In 1977, Victoria Glendinning published the first biography of Elizabeth Bowen. In 2009, Glendinning published a book about the relationship between Charles Ritchie and Bowen, based on his diaries and her letters to him. In 2012, English Heritage marked Bowen's Regent's Park home at Clarence Terrace with a blue plaque. A blue plaque was unveiled 19 October 2014 to mark Bowen's residence at the Coach House, The Croft, Headington from 1925 to 1935.
Bowen was greatly interested in "life with the lid on and what happens when the lid comes off", in the innocence of orderly life, and in the eventual, irrepressible forces that transform experience. Bowen also examined the betrayal and secrets that lie beneath a veneer of respectability. The style of her works is highly wrought and owes much to literary modernism. She was an admirer of film and influenced by the filmmaking techniques of her day. The locations in which Bowen's works are set often bear heavily on the psychology of the characters and on the plots. Bowen's war novel The Heat of the Day (1948) is considered one of the quintessential depictions of London's atmosphere during the bombing raids of World War II.
She was also a notable writer of ghost stories. Supernatural fiction writer Robert Aickman considered Elizabeth Bowen to be "the most distinguished living practitioner" of ghost stories. He included her tale 'The Demon Lover' in his anthology The Second Fontana Book of Great Ghost Stories.
Heather Bryant Jordan: "A Bequest of Her Own: The Reinvention of Elizabeth Bowen" in New Hibernia Review Vol. 12, No. 2 (2008)
Céline Magot: "Elizabeth Bowen's London in The Heat of the Day: An Impression of the City in the Territory of War" in Literary London (2008)
Éibhear Walshe: "No abiding city." The Dublin Review No. 36 (2009)
Jessica Gildersleeve: "An Unnameable Thing: Spectral Shadows in Elizabeth Bowen's The Hotel and The Last September" in Perforations
John D. Coates: "The Misfortunes of Eva Trout" in Essays in Criticism 48.1 (1998)
Karen Schaller: "'I know it to be synthetic but it affects me strongly': 'Dead Mabelle' and Bowen's Emotion Pictures" in Textual Practice 27.1 (2013)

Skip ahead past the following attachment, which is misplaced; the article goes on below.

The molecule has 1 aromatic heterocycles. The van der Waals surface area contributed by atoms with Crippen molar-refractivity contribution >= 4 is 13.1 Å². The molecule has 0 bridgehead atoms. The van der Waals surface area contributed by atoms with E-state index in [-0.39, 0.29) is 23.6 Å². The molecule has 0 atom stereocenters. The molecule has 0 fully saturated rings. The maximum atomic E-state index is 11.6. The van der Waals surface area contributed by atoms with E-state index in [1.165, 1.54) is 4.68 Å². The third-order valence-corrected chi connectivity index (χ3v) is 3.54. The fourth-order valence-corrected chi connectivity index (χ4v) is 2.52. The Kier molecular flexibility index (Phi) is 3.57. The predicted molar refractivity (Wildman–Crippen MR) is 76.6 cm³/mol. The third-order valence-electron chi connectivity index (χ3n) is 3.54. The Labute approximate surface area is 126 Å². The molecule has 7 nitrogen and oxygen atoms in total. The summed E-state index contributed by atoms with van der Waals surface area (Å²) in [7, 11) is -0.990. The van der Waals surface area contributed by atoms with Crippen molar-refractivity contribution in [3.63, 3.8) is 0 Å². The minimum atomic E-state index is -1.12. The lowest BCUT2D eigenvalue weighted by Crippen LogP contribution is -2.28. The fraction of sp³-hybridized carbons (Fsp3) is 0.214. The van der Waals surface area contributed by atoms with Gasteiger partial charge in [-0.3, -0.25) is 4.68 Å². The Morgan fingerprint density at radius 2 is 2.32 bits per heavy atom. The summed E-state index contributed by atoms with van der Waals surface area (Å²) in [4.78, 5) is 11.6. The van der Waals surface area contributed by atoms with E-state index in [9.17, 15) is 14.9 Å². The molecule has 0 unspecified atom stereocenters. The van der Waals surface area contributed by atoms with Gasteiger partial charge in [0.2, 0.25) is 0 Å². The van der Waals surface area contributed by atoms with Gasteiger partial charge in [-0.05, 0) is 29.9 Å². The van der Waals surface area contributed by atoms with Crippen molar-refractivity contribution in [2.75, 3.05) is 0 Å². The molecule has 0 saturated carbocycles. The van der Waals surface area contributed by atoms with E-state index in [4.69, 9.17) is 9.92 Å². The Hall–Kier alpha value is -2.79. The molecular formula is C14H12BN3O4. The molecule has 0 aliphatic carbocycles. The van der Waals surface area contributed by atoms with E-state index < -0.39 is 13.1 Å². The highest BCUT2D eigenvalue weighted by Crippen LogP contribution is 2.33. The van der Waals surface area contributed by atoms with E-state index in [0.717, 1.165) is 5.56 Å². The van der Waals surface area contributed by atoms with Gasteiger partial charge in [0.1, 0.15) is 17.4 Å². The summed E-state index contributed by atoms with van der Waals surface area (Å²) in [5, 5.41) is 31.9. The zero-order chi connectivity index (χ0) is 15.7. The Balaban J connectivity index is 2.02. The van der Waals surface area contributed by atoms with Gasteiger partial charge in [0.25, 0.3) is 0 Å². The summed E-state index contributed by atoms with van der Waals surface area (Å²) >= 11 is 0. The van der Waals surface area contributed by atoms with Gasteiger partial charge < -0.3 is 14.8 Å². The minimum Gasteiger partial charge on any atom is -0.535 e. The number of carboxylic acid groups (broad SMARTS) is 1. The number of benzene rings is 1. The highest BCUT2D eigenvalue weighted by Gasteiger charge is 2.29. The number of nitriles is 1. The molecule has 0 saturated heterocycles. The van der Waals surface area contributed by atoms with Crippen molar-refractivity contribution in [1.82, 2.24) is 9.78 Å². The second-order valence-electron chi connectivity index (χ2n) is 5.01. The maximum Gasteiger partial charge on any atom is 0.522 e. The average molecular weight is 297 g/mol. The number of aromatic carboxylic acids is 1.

Patricia J. Smith: "'Everything to Dread from the Dispossessed': Changing Scenes and the End of the Modernist Heroine in Elizabeth Bowen's Eva Trout" in Hecate 35.1/2 (2009)
James F. Wurtz: "Elizabeth Bowen, Modernism, and the Spectre of Anglo-Ireland" in Estudios Irlandeses No. 5 (2010)
Patrick W. Moran: "Elizabeth Bowen's Toys and the Imperatives of Play" in Éire-Ireland Vol. 46, Issue 1&2 (Spring/Summer 2011)
Kathryn Johnson:"'Phantasmagoric Hinterlands': Adolescence and Anglo-Ireland in Elizabeth Bowen's The House in Paris and The Death of the Heart" in Irish Women Writers: New Critical Perspectives, ed. Elke d'Hoker, et al. (2011)
Tina O'Toole: "Unregenerate Spirits: The Counter-Cultural Experiments of George Egerton and Elizabeth Bowen" in Irish Women Writers: New Critical Perspectives, ed. Elke d'Hoker, et al. (2011)
Lauren Elkin: "Light's Language: Sensation and Subjectivity in Elizabeth Bowen's Early Novels." Réfléchir (sur) la sensation, ed. Marina Poisson (2014)
Gerry Smyth, "A Spy in the House of Love: Elizabeth Bowen's The Heat of the Day (1949)" in The Judas Kiss: Treason and Betrayal in Six Modern Irish Novels (Manchester: Manchester University Press, 2015), 115-34
^Notes on Éire: Espionage Reports to Winston Churchill by Elizabeth Bowen. (2nd Edition). Aubane Historical Society (2008), Elizabeth Bowen: The Enforced Return by Neil Corcoran, Oxford University Press (2004)[ISBN missing] and That Neutral Island by Clair Wills, Faber and Faber (2007)[ISBN missing].